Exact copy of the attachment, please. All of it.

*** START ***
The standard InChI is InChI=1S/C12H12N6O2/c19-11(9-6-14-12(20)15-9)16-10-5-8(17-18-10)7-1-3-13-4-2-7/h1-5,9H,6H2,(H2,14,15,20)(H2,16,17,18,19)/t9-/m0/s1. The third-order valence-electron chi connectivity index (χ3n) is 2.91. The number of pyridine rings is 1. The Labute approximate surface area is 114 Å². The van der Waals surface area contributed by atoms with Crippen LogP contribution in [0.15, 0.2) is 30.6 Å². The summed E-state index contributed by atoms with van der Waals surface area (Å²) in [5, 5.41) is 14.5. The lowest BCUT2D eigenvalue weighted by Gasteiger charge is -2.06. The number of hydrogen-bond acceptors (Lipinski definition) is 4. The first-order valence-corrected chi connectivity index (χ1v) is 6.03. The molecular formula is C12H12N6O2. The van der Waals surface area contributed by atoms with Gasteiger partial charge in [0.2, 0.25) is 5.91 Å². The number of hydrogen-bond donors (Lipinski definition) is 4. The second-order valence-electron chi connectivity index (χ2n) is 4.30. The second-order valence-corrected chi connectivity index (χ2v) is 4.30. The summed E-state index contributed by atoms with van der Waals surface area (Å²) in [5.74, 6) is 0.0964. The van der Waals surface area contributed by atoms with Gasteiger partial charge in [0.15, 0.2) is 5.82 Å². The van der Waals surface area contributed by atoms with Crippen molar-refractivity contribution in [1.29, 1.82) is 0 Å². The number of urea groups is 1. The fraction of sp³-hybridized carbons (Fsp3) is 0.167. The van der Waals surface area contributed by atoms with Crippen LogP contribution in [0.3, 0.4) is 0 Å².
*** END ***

The standard InChI is InChI=1S/C12H12N6O2/c19-11(9-6-14-12(20)15-9)16-10-5-8(17-18-10)7-1-3-13-4-2-7/h1-5,9H,6H2,(H2,14,15,20)(H2,16,17,18,19)/t9-/m0/s1. The third-order valence-electron chi connectivity index (χ3n) is 2.91. The number of pyridine rings is 1. The Labute approximate surface area is 114 Å². The van der Waals surface area contributed by atoms with Crippen LogP contribution in [0.15, 0.2) is 30.6 Å². The summed E-state index contributed by atoms with van der Waals surface area (Å²) in [5, 5.41) is 14.5. The lowest BCUT2D eigenvalue weighted by Gasteiger charge is -2.06. The number of hydrogen-bond acceptors (Lipinski definition) is 4. The first-order valence-corrected chi connectivity index (χ1v) is 6.03. The molecular formula is C12H12N6O2. The van der Waals surface area contributed by atoms with Gasteiger partial charge in [0.2, 0.25) is 5.91 Å². The number of hydrogen-bond donors (Lipinski definition) is 4. The second-order valence-electron chi connectivity index (χ2n) is 4.30. The second-order valence-corrected chi connectivity index (χ2v) is 4.30. The summed E-state index contributed by atoms with van der Waals surface area (Å²) in [5.74, 6) is 0.0964. The van der Waals surface area contributed by atoms with Gasteiger partial charge in [0.15, 0.2) is 5.82 Å². The van der Waals surface area contributed by atoms with Crippen molar-refractivity contribution in [1.29, 1.82) is 0 Å². The number of urea groups is 1. The fraction of sp³-hybridized carbons (Fsp3) is 0.167. The van der Waals surface area contributed by atoms with Crippen LogP contribution in [0.3, 0.4) is 0 Å².